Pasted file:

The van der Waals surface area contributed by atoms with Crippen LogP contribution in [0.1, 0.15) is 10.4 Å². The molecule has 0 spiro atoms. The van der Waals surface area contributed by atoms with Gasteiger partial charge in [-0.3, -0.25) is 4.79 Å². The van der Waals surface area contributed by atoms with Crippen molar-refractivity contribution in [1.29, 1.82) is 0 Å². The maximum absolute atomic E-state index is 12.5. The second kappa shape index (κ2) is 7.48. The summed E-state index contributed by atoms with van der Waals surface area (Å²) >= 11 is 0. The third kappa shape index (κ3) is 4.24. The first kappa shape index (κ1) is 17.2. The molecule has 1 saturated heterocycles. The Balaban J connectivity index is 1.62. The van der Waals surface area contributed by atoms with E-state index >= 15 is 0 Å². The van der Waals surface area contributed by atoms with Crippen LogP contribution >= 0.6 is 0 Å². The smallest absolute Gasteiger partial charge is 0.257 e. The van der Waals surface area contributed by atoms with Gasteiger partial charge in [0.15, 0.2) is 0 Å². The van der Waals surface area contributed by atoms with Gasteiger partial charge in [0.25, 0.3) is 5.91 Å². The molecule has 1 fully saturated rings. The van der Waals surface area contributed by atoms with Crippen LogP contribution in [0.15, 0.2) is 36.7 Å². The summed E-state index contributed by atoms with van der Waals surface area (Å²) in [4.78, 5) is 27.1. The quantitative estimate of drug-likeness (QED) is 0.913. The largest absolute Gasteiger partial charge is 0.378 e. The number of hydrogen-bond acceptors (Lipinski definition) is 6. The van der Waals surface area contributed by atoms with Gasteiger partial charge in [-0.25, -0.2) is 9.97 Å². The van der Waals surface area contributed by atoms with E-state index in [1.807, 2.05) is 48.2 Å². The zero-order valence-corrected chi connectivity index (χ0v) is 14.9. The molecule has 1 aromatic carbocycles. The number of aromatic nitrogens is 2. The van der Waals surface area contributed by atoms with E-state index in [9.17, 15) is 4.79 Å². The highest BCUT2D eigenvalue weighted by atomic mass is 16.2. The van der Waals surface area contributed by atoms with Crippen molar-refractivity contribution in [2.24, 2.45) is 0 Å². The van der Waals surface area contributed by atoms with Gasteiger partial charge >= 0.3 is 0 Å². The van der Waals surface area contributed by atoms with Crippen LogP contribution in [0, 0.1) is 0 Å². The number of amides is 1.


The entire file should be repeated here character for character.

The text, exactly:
The van der Waals surface area contributed by atoms with Crippen LogP contribution in [0.1, 0.15) is 10.4 Å². The molecule has 0 spiro atoms. The van der Waals surface area contributed by atoms with Gasteiger partial charge in [-0.3, -0.25) is 4.79 Å². The van der Waals surface area contributed by atoms with Crippen molar-refractivity contribution in [1.29, 1.82) is 0 Å². The maximum absolute atomic E-state index is 12.5. The second kappa shape index (κ2) is 7.48. The summed E-state index contributed by atoms with van der Waals surface area (Å²) >= 11 is 0. The third kappa shape index (κ3) is 4.24. The first kappa shape index (κ1) is 17.2. The molecule has 1 saturated heterocycles. The Balaban J connectivity index is 1.62. The van der Waals surface area contributed by atoms with E-state index >= 15 is 0 Å². The van der Waals surface area contributed by atoms with Crippen LogP contribution >= 0.6 is 0 Å². The smallest absolute Gasteiger partial charge is 0.257 e. The van der Waals surface area contributed by atoms with Gasteiger partial charge in [0.15, 0.2) is 0 Å². The van der Waals surface area contributed by atoms with Gasteiger partial charge in [0.25, 0.3) is 5.91 Å². The molecule has 1 fully saturated rings. The van der Waals surface area contributed by atoms with Crippen LogP contribution in [0.15, 0.2) is 36.7 Å². The summed E-state index contributed by atoms with van der Waals surface area (Å²) in [4.78, 5) is 27.1. The quantitative estimate of drug-likeness (QED) is 0.913. The largest absolute Gasteiger partial charge is 0.378 e. The number of hydrogen-bond acceptors (Lipinski definition) is 6. The van der Waals surface area contributed by atoms with Gasteiger partial charge in [-0.25, -0.2) is 9.97 Å². The van der Waals surface area contributed by atoms with E-state index in [1.807, 2.05) is 48.2 Å². The zero-order valence-corrected chi connectivity index (χ0v) is 14.9. The molecule has 1 aromatic carbocycles. The number of aromatic nitrogens is 2. The van der Waals surface area contributed by atoms with E-state index in [9.17, 15) is 4.79 Å². The highest BCUT2D eigenvalue weighted by atomic mass is 16.2. The van der Waals surface area contributed by atoms with Crippen molar-refractivity contribution in [2.24, 2.45) is 0 Å². The van der Waals surface area contributed by atoms with Gasteiger partial charge >= 0.3 is 0 Å². The van der Waals surface area contributed by atoms with Crippen LogP contribution in [0, 0.1) is 0 Å². The number of amides is 1.